Seeing Christ Aright

Mark Bratton
Sunday 04th May, 2014

Easter 3A: Acts 2:14a; 36-41; Luke 24: 13-35

We’re meant to be reading through Matthew’s Gospel this year, so you may (or may not) have been surprised over the last few weeks to discover that our readings have largely come from John’s Gospel, and, today, from Luke’s Gospel. Isn’t this a little unfair on Matthew? There is an explanation. We are in the Easter season or Easter-tide as it is sometimes called, when our attention is directed to the good news that Jesus has drawn the sting of death by the Spirit’s act of power in raising him from the dead and what it means for our lives. The problem is that there isn’t a great deal about the risen Jesus in Matthew, and even less in Mark. Most of the post-resurrection stories are found in the Gospels of John and Luke, and it is from the latter that we draw this remarkable story of an encounter with risen Christ by a group of companions on the road from Jerusalem, located approximately 7 miles northwest of Jerusalem. It shares the same mysterious and elusive qualities as the two Gospel stories from John 20 – the story of Mary at the garden of the tomb on Easter morning and the story of ‘Doubting Thomas’ which was the set reading last Sunday. They each seem to share a common theme – for in each there is a strange shift in consciousness from non-recognition or misrecognition of the risen to Jesus to a knowing encounter with Jesus in his risen existence.

How do we come to recognise the risen Jesus? Christianity makes an incredible claim. It proclaims that God Almighty, the Creator and Framer of the Universe, became part of the created order, taking on human nature, living a human life, dying an excruciating death at the hands of sinful men and women. The Church testifies that by an act of the Spirit’s power, God raised Jesus of Nazareth from the dead, appearing to Mary, Peter, the other disciples, and over 500 others on 11 separate occasions; and that by His Spirit, God in Christ continues to be present with us and promises to be so to the end of the age. But there is a problem that has attended this momentous claim from the very outset. It’s what philosophers call an epistemological problem. How can we know? How do we know this outrageous claim is true? How can we possibly tell, at 2000 years distance, that this otherwise gifted Palestinian Jew really did conquer death itself and that we should place our trust in Him, follow him, and become like him – in life, in death, and beyond? Even the Gospels testify that when Jesus appeared to the crowds after his death, ‘while many believed, some doubted.’ And the Apostle Paul was clear about the implications of this great claim not being true when he says to the congregations at Corinth: “if Christ has not been raised, you faith is future; you are still in you sins” (1 Corinthians 15:17).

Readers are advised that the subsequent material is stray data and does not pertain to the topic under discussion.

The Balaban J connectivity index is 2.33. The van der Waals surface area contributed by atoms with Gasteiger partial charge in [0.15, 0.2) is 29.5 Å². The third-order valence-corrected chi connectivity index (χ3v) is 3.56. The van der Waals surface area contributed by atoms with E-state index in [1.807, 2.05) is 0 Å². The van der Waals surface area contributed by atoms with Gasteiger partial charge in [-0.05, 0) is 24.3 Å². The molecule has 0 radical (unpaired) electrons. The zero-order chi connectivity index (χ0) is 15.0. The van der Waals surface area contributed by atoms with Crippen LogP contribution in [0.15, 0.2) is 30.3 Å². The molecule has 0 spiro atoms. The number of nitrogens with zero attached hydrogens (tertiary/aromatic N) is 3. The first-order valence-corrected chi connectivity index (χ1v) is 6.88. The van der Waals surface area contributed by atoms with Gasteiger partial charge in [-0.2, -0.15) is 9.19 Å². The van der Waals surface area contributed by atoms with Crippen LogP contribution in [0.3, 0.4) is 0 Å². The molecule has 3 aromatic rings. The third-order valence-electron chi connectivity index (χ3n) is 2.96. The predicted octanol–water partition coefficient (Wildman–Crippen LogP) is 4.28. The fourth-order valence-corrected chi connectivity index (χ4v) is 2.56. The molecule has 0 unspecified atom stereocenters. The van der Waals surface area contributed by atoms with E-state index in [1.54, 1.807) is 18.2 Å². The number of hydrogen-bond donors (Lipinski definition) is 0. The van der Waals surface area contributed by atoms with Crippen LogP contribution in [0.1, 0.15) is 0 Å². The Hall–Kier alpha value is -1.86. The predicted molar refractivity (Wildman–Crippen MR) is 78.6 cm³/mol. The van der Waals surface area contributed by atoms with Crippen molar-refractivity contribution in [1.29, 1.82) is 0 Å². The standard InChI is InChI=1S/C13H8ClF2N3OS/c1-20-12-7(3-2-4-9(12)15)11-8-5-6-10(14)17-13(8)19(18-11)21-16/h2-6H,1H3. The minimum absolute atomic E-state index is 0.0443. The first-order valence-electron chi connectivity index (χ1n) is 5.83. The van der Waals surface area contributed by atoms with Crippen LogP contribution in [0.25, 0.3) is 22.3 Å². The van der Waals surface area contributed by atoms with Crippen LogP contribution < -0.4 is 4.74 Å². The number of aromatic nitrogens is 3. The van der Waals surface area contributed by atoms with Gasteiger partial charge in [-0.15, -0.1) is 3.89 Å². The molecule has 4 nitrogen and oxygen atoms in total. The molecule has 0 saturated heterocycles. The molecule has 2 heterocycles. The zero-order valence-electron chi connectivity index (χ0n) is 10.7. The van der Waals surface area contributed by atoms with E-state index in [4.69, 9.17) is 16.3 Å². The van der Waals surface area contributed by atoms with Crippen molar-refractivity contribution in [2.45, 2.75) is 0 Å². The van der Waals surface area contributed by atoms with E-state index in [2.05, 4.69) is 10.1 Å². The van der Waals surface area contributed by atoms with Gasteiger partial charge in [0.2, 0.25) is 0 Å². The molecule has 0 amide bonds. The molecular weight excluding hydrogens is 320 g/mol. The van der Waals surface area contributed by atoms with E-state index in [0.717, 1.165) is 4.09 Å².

The difficulty is that we can’t achieve the certainty we seek by normal means. We can’t reproduce Jesus’ resurrection experimentally because it was a unique event. All we have is the testimony of the Gospels and the New Testament. But why should we accept that as authority? There was once a caption for an advert for a dog food – Pedigree Winalot – which ran "surely generations of dogs can’t be wrong!". Christianity has a long history – surely generations of Christians can’t be wrong. Well, actually, they could. And the same goes for other great religious traditions about their central truths.. From the very beginnings of Christianity there wasn’t universal consensus about Jesus’ identity and significance. This is clear from the Gospels, let alone Church history. Was he Elijah come back to life, or one of the prophets – John the Baptist even – or God himself? Even in the Gospels, Jesus is a constructed figure, interpreted in different ways. Christians debated for centuries whether Jesus was a man with unique access to God or God Almighty in human form, who was right thinking or orthodox, and who was ‘beyond the pale’ or heretical.